Law enforcement and safety advocates (two groups that, ideally, overlap) have long looked for ways to discourage dangerous driving behavior. As a recent collision reminds us, running a red light puts the driver and others on the road in danger of serious injury or death. Many communities have looked to red-light cameras as a tool for preventing and punishing the offense, but reports on their effectiveness have been mixed. In this post, we look at a recent review of red-light cameras in Tallahassee. This is an issue of concern to our Panama City car accident law firm, both our professional work helping accident victims, and our personal role as members of our Panhandle community concerned with safety on our roads.
Over the weekend, WJHG reported on a three-car accident in Panama City Beach. According to police, at just past 11 P.M. on Saturday night, a Chevrolet SUV ran through a red light at the intersection of Magnolia Beach and Thomas Drive. The SUV collided with a Volkswagen, which spun and landed on its right side on top of a Mazda that was waiting for the light. The Volkswagen's unidentified female driver was taken to the hospital for treatment of injuries.
In December, Tallahassee city leadership examined data on the use of red-light cameras in the city over the prior three years. As detailed by WCTV, city officials noted that the cameras are capturing an increasing number of accidents, but suggested that statistic did not tell the complete story, and a more detailed look is needed to understand the full story.
Michelle Bono, Spokesperson for the City of Tallahassee, said that the cameras have caused drivers to change their behaviors and slow down on yellow lights rather than speed up. Tallahassee's Traffic Management Division says the cameras are effective, noting that T-bone accidents are down 35% and injury-causing accidents are down 36%. However, the number of rear-end accidents has risen by 56%, with some residents noting that the cameras cause people to stop the moment a light turns yellow due to fear of being ticketed. Taken together, this suggests that the overall accident rate may have grown, but that more serious accidents have been prevented by the cameras.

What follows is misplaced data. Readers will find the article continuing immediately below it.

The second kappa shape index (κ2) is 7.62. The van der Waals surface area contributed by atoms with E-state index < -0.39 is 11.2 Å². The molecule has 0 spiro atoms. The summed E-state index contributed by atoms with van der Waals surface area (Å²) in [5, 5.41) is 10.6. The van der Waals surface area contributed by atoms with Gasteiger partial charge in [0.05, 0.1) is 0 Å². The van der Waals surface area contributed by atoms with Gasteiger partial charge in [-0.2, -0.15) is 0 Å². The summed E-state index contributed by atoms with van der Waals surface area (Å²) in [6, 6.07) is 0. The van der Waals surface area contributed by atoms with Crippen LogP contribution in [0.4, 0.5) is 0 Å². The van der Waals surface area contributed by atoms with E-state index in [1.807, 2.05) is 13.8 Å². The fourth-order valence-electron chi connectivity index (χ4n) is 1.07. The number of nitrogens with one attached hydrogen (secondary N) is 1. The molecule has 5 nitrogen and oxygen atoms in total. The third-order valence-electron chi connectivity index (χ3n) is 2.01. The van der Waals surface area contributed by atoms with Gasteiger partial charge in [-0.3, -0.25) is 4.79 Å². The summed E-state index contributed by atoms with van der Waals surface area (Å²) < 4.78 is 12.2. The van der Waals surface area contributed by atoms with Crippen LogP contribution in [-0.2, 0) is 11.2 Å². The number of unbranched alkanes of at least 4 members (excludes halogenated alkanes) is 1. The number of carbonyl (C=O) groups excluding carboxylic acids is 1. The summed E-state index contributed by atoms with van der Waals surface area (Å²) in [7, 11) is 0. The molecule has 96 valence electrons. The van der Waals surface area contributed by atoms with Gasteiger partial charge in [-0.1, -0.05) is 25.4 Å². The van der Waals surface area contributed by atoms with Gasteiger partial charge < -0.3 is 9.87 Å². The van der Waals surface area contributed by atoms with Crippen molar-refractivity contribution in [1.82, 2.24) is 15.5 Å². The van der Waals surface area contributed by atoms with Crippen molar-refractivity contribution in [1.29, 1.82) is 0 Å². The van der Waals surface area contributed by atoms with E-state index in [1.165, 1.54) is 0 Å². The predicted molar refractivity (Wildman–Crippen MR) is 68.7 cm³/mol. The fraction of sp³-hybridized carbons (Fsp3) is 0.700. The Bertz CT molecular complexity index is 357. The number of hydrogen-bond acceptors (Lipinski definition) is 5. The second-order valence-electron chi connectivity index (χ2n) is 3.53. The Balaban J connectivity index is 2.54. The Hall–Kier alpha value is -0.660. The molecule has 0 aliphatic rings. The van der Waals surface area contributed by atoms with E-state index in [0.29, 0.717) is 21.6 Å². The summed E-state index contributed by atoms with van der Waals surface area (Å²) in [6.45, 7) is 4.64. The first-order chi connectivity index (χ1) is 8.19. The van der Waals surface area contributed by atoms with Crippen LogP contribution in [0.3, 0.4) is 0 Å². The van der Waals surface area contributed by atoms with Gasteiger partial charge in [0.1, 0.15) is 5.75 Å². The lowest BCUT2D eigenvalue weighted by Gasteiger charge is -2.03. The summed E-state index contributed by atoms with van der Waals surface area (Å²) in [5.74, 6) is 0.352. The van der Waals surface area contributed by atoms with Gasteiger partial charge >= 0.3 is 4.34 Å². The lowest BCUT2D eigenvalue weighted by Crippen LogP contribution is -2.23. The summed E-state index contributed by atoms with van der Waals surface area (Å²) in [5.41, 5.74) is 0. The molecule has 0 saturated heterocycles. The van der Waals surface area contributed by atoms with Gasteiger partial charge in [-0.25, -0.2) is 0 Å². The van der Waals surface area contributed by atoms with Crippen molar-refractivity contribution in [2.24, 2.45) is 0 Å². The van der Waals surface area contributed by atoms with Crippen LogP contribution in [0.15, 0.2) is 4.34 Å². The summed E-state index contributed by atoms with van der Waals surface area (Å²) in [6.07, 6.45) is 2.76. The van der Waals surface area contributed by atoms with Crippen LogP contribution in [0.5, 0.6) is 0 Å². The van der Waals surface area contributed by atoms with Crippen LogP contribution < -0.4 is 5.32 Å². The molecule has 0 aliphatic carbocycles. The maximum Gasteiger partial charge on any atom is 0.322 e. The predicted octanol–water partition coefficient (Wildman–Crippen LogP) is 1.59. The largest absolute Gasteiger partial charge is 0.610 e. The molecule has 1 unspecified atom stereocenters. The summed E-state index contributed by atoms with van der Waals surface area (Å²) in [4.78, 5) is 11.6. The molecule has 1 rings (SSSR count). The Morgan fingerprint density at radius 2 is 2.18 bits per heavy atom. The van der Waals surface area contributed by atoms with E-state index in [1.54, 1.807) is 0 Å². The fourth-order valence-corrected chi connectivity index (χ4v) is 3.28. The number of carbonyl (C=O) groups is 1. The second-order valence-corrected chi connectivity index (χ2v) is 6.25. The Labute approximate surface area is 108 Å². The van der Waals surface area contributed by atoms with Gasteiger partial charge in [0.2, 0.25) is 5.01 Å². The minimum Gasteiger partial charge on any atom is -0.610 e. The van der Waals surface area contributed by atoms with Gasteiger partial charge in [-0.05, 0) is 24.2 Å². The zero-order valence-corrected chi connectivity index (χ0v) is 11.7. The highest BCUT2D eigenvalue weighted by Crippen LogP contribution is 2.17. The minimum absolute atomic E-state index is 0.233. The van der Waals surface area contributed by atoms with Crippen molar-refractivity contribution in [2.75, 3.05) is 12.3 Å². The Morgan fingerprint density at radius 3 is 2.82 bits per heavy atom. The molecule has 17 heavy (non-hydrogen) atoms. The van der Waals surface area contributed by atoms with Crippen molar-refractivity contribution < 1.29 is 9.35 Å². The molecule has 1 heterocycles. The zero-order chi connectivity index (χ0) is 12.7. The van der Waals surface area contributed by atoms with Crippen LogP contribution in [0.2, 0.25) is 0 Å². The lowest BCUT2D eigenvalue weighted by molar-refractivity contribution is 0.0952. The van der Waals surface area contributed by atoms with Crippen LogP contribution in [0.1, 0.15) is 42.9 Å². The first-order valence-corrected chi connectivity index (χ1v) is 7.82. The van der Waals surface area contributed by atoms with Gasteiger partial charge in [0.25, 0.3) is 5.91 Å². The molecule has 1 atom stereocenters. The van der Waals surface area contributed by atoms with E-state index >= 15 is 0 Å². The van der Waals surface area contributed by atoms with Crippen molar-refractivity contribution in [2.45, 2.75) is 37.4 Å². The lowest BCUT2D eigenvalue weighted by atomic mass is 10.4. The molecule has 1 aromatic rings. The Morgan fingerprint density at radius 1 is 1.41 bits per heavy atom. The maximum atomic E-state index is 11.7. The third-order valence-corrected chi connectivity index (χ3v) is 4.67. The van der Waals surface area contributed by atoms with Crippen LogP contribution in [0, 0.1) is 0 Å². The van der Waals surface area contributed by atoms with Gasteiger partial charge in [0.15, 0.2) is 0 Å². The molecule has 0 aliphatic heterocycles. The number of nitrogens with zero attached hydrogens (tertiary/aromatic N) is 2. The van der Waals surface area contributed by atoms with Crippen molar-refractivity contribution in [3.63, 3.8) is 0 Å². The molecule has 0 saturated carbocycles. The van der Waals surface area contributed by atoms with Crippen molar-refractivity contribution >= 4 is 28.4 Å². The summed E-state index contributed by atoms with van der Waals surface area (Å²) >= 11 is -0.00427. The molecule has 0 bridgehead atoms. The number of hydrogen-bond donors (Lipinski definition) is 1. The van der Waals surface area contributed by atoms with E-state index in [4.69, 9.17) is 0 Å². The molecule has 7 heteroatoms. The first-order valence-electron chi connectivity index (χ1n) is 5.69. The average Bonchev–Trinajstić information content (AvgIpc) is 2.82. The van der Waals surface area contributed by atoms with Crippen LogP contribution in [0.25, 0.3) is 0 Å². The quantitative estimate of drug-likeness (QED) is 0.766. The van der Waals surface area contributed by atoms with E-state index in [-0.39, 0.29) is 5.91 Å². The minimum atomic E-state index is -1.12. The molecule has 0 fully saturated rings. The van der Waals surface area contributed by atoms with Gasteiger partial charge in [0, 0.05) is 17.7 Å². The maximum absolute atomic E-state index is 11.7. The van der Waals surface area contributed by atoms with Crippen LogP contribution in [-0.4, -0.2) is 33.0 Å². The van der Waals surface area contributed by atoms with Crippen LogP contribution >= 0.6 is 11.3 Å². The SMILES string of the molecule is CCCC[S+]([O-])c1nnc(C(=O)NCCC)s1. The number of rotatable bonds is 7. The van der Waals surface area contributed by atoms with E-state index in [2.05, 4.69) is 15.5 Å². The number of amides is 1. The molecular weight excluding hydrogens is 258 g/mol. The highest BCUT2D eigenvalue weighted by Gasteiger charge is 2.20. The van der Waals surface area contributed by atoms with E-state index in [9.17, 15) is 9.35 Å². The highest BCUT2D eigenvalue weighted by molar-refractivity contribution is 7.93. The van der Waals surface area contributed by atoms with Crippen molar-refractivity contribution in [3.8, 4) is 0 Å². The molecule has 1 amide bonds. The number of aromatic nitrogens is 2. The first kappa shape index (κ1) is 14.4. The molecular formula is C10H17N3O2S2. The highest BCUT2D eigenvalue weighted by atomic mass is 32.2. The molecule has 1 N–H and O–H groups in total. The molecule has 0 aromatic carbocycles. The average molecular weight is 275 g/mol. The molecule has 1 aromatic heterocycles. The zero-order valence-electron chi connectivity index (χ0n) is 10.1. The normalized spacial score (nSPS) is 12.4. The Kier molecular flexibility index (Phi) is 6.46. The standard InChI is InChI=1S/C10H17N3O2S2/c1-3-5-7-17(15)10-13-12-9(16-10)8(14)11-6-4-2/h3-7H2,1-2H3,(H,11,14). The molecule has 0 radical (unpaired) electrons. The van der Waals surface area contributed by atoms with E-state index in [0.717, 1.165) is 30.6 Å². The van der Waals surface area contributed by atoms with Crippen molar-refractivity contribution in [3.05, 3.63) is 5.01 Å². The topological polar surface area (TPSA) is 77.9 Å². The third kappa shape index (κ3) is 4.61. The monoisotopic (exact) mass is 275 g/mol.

If the measure of success is the number of red-light runs per day, the cameras have been effective, at least in some places. At the corner of Monroe and Tennessee, city research shows that there are now fewer than 20 red-light runs per day, compared to 400 before the cameras. Bono cites this statistic as proof of the project's effectiveness, although she notes that the cameras have not been a money generator for the city. During the 3 years the cameras have been used, they have generated $497,000, less than half the projected $1 million in fines. Tallahassee will not formally review its contract with the camera operators until April 2015.
In sum, the news on red light cameras is mixed. We are encouraged by the reduction in injury crashes associated with the cameras, but we do worry about the overall increase in accidents, and we understand that cost-effectiveness factors into a locality's decision to use any given safety device. As always, it comes down to a basic truth – the best accident prevention tool is an educated, attentive driver. Yellow lights provide a middle space between green and red, and they ultimately call for a decision to stop or go based on a driver's knowledge and experience. The decision should be motivated by a concern for safety above all else, although a camera may be an added incentive to comply with safety-related traffic rules.
If another driver's unsafe decisions leave you or a loved one injured, call our Panama City injury law firm. Your call is the first step towards recovering monetary compensation